Glass technology is more advanced than ever and many structures describe themselves as “all glass”, when most have steel elements or fixings as a main part of their structure.
The idea is to make a bridge made of glass with no metal fixings. As one of the principle qualities of glass is its high compressive strength, the proposal is to take sheets of glass and use gravity to apply sufficient pressure to compress them together to act as a beam.
1334 sheets of 12mm thick, low iron glass sheets are compressed together by active bearings that exert 800 tonnes of pressure from each end of the span. The active bearings are mechanisms that apply a constant load through the bridge deck, via a simple lever, loaded with a weight. The compressive force creates sufficient friction to hold the glass sheets together without mechanical fixings. The fail-safe mechanism is having two bearings, allowing one side to be locked off, whilst still applying sufficient force from the other. The deck is non-slip, as the wearing surface is highly textured.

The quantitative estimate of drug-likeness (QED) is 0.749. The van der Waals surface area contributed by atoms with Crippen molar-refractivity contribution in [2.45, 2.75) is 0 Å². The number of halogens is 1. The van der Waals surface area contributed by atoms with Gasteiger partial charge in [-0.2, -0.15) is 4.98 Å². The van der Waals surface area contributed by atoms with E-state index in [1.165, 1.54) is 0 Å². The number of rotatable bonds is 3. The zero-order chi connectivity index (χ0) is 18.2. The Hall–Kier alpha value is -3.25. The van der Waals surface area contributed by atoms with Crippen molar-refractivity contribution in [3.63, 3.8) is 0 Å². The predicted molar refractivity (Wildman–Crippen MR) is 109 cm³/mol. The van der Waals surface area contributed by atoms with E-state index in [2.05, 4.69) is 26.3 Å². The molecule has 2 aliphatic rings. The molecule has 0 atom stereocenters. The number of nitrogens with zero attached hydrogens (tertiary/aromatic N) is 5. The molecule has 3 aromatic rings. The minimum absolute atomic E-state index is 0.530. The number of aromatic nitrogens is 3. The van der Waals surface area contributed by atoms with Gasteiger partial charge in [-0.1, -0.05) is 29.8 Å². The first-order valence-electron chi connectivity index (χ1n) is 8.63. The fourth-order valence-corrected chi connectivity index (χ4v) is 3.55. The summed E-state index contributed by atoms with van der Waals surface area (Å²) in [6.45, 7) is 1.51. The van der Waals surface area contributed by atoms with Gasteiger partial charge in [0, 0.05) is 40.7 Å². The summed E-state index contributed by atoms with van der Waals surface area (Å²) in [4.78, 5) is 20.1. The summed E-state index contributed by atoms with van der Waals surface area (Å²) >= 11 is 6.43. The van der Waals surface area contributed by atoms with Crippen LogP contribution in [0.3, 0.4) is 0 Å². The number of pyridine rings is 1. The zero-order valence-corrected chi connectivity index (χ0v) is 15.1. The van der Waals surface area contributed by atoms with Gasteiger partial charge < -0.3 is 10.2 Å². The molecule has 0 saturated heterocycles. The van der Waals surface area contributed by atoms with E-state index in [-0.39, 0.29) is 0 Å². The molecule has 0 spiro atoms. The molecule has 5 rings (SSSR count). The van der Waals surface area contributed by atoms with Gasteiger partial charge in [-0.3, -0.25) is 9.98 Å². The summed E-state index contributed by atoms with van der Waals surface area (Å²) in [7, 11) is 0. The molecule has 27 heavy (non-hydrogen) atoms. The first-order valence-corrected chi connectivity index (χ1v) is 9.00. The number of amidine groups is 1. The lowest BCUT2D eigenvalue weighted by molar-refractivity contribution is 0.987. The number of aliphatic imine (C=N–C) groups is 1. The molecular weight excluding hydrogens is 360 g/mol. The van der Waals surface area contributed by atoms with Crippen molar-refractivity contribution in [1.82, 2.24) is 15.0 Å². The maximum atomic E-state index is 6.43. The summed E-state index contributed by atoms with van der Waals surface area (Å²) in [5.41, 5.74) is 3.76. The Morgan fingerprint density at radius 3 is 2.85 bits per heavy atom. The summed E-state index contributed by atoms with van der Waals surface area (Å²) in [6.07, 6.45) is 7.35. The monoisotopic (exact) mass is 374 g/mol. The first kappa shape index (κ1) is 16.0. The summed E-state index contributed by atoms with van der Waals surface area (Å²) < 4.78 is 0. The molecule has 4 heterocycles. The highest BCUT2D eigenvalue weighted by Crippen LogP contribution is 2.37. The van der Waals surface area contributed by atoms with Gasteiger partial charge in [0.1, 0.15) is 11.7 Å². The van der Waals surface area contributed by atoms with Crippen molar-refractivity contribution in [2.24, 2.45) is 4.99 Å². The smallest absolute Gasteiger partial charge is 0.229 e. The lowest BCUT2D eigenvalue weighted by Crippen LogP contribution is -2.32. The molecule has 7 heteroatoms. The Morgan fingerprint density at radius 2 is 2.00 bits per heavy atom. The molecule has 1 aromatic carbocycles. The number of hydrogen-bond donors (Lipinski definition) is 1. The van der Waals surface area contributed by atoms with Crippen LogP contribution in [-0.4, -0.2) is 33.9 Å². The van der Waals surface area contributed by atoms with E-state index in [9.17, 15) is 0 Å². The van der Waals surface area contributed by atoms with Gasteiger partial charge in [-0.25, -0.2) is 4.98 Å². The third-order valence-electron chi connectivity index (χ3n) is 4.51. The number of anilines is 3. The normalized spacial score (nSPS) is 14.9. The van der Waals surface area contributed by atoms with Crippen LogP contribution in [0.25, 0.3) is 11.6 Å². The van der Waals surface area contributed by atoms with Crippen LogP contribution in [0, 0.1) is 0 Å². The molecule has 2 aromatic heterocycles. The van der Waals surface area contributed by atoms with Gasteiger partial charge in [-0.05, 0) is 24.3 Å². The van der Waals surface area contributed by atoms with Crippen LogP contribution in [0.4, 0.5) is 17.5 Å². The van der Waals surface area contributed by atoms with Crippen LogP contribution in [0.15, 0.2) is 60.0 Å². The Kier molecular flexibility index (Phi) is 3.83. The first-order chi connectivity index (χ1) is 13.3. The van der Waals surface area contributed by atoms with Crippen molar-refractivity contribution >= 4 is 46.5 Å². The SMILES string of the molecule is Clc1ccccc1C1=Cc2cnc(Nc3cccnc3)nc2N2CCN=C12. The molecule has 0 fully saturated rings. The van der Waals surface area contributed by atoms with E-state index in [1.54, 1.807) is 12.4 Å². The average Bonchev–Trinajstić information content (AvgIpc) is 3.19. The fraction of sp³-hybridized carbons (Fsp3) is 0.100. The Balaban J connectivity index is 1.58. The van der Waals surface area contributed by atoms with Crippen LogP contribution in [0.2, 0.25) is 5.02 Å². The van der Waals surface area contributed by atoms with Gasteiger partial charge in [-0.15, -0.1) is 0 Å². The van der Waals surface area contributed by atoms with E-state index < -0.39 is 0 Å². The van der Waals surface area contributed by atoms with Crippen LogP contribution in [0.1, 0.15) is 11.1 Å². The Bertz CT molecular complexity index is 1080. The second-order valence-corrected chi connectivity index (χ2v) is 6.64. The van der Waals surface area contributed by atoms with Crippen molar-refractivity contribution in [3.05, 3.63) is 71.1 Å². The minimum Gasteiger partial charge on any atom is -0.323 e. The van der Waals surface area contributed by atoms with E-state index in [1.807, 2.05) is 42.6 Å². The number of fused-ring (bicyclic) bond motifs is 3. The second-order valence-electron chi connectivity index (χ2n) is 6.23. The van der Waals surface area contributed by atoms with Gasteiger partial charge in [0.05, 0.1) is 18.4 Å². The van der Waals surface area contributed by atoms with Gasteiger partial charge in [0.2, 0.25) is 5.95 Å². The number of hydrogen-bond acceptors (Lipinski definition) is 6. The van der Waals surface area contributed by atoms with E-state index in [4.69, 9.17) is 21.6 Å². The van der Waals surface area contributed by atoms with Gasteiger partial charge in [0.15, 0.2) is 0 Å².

Usually bridges and buildings are lit externally, with light reflecting off their surfaces. The opportunity with the Glass Bridge is to light it internally thus performing as an optical device, with light transmitting through it. The Glass Bridge won the Bombay Sapphire Award 2002 and has since developed through to the end of the detail design stage (RIBA stage D).